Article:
The bill to counter US sanctions passes State Duma’s second reading

Russia
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On 17 May 2018, the State Duma (the Lower Chamber of the Russian Parliament) adopted the bill “On Measures (Countermeasures) in Response to the Unfriendly Actions of the USA and Other States” (the “Bill”) in the second reading. The Bill provides for a series of retaliatory measures that Russia can take in response to the sanctions imposed against it by the United States and other countries (“Affected States”).

The Bill has undergone quite substantial changes in comparison with the version that was adopted in the first reading on 15 May 2018. Specific industries, goods and services (including bans on the importation of medicines, the provision of consulting, audit and legal services), as well as the employment of highly qualified specialists and the exhaustion of intellectual property rights and other measures were excluded from the text of the Bill in the second reading.

In the end, the list of the possible retaliatory measures was reduced from 16 to six items. However, the list is now open-ended, which leaves room for the application of retaliatory measures in almost any sector. The following expressly stated measures remain:

  • the end or suspension of international cooperation with the Affected States and foreign organisations;
  • a prohibition or restriction on the importation of goods or raw materials produced in the Affected States or by foreign organisations to Russia;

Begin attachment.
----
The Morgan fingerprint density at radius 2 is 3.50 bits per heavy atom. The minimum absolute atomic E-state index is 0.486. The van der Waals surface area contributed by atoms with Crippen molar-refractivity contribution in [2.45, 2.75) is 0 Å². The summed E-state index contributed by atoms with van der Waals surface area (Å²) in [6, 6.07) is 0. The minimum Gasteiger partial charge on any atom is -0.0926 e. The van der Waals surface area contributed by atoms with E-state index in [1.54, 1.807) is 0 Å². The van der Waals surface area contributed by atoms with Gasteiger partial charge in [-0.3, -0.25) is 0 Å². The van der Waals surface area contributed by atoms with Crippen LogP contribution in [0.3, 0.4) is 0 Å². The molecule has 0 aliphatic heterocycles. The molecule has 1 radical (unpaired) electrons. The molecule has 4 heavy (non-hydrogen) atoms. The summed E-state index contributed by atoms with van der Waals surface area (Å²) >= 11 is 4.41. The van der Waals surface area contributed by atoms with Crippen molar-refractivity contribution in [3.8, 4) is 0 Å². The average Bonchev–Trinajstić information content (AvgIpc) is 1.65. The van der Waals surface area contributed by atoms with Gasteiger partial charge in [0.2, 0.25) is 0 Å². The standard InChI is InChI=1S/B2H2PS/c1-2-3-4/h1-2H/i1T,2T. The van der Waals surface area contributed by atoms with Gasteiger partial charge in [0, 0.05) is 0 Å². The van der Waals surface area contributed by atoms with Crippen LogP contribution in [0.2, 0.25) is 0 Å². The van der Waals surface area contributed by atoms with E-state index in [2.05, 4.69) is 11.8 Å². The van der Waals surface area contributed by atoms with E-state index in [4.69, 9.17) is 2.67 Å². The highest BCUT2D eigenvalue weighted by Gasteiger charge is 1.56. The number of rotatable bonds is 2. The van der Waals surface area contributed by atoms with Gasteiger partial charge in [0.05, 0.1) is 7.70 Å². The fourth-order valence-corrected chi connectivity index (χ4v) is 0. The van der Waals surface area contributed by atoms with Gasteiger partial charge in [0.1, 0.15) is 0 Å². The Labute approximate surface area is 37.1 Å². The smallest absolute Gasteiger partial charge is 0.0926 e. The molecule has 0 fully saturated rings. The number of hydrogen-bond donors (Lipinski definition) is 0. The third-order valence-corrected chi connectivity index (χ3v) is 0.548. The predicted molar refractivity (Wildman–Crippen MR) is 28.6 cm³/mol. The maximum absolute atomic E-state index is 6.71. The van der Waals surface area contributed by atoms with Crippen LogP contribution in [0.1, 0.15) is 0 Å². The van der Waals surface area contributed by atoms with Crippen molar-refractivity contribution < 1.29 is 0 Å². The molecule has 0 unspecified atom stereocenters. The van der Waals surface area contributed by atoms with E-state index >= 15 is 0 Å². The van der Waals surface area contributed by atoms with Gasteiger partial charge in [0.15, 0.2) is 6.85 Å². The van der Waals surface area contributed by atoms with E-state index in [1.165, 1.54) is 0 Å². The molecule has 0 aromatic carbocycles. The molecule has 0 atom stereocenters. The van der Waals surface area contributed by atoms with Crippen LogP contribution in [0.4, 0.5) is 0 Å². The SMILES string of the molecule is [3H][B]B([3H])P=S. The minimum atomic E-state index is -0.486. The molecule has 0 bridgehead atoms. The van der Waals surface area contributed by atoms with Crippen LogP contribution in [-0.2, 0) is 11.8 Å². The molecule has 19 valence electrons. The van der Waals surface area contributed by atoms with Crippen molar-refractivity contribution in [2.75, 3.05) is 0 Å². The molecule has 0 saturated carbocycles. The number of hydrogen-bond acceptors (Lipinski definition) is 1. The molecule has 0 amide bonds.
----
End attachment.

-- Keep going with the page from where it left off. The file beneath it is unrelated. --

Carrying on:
• a restriction on export of certain products or raw materials by foreign organisations from Russia;
  • banning foreign organisations from participating in privatisation; and
  • banning foreign organisations from providing certain types of services that will be determined by the Russian Government.

Organisations are deemed within the framework of the Bill to be foreign if they are directly or indirectly controlled by entities that are under the jurisdiction of Affected States. Controlling an organisation means holding a stake exceeding 25% of its charter capital.

The Government, further to a decision of the Russian President, can introduce specific measures within the framework of this law.

However, the Bill still needs to pass through a third reading in the State Duma and thereafter be endorsed by the Federation Council (the Upper Chamber of the Russian Parliament) and the Russian President before it eventually becomes a law.

If the Bill finally becomes a law as it is, the new legislation could pose serious problems for foreign companies that supply goods or provide services in the country that could potentially fall under its requirements.

In this regard, CMS Russia will continue to monitor the adoption process of the Bill and will promptly report on its major developments.